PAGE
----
Finally, many of the critics cited tiny, biased, and unreplicated studies of serotonin-related biological processes in order to claim that Moncrieff et al. cherry-picked results that favored their view. However, again, the inclusion and exclusion criteria used by Moncrieff et al. were well-described and validated, and they write that these additional studies provide no convincing evidence of a link between low serotonin and depression. Indeed, this is an example of the critics—who did not conduct a systematic review—cherry-picking studies to support their argument.

As Moncrieff explained on Twitter:

“Jauhar’s points (though mostly false) make no difference to our findings and conclusions. There is no evidence for low serotonin and some weak evidence of increased serotonin, plausibly explained by prior medication use.”

 She added,

 “Jauhar & co cannot make a convincing case but are desperate to discredit our research so they can continue to perpetuate the myth that the biological basis of depression has been established.”

In conclusion, Moncrieff et al. summarize again the necessity for their research:

“The reason our paper is important is that the pharmaceutical industry, along with many doctors and academics, have been telling the public for decades that depression is caused by a neurochemical abnormality in order to justify the use of antidepressants, and to overcome some people’s reluctance to use mood-modifying medicines. Our paper exposed this claim as untrue. The main areas of research do not provide support for the most well-known neurochemical hypothesis, the serotonin theory of depression—the idea that depression is caused by low levels or low activity of serotonin.”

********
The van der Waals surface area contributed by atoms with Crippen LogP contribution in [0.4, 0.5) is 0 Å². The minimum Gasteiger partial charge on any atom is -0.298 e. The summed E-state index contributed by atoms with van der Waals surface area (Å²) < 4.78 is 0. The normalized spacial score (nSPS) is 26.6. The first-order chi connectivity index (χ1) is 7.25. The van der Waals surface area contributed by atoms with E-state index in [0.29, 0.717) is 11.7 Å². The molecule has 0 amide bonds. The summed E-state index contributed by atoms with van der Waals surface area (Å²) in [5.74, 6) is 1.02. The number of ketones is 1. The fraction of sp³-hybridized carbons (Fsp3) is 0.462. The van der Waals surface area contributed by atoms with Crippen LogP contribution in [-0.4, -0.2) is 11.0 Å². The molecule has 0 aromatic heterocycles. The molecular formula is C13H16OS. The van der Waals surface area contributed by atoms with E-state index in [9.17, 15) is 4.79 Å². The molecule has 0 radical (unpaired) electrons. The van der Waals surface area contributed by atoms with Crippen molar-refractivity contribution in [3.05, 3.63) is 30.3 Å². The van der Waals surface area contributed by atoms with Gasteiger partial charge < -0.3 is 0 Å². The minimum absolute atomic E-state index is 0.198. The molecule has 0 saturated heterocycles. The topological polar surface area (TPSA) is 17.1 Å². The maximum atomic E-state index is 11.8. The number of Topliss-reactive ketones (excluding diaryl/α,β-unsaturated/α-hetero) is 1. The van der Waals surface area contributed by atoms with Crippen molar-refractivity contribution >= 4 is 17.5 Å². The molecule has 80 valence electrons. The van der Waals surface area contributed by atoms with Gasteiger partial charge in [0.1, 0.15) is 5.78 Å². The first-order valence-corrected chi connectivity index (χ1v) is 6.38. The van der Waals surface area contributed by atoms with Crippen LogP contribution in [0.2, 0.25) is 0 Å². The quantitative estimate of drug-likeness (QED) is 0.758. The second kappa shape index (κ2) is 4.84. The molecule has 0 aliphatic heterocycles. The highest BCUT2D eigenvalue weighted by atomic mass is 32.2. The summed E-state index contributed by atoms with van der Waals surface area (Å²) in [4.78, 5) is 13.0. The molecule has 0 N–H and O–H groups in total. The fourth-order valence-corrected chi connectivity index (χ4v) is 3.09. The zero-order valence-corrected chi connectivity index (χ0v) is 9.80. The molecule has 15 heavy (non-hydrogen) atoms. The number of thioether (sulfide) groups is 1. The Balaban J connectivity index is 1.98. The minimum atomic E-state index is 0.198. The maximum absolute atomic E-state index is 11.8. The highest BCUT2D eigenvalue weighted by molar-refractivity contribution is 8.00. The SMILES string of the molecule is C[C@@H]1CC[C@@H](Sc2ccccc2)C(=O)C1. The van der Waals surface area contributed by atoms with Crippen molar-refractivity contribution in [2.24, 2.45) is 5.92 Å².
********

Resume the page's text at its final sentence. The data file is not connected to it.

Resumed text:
Moncrieff, J., Cooper, R. E., Stockmann, T., Amendola, S., Hengartner, M. P., Plöderl, M., & Horowitz, M. A. (2023). The serotonin hypothesis of depression: both long discarded and still supported? Molecular Psychiatry. Published online June 16, 2023. (Link)


  1. There are a multitude of things that can induce depressed states, many if not most of which can’t be successfully treated with “antidepressants”, but which will respond to proper treatments, if you know what they are and what is inducing the particular “depressed” state that you’re dealing with.

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  2. Hi,
    Having been given Prozac 33 years ago to treat Pre Menstral Syndrome (as it was called then) I rang the Dunedin University and spoke to a Doctor heading up a study on it’s efficacy. He had had great success with the small number of women in his study (16 in all). I asked what about long term effects. He said “it’ll be you and people like you who tell us”. Well I’ve been telling Doctors for years about the awful, long term effects and have been fobbed off constantly. I’ve tried many times to stop my one a day 20mg does with often terrifying results. I’ve never had the opportunity to share with anyone who’s been on SSRI’s for so long or had interest from people studying the subject and no effective way of getting off them. I’m so angry as I consider my life has been a bloody disaster in in so many ways. With emotional numbing, insomnia, physical numbing sexually and lack of libido, weight gain and on and on. Where is the real help? I’m sure there must me so many others like me. I’m glad to see there are some professionals trying to help but it seems only in the academic arena. This has not sifted down to GP’s. And still no help for the poor unsuspecting gullible and desperate people like me. If anyone knows how to get help please tell me.

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    • Hi Pam,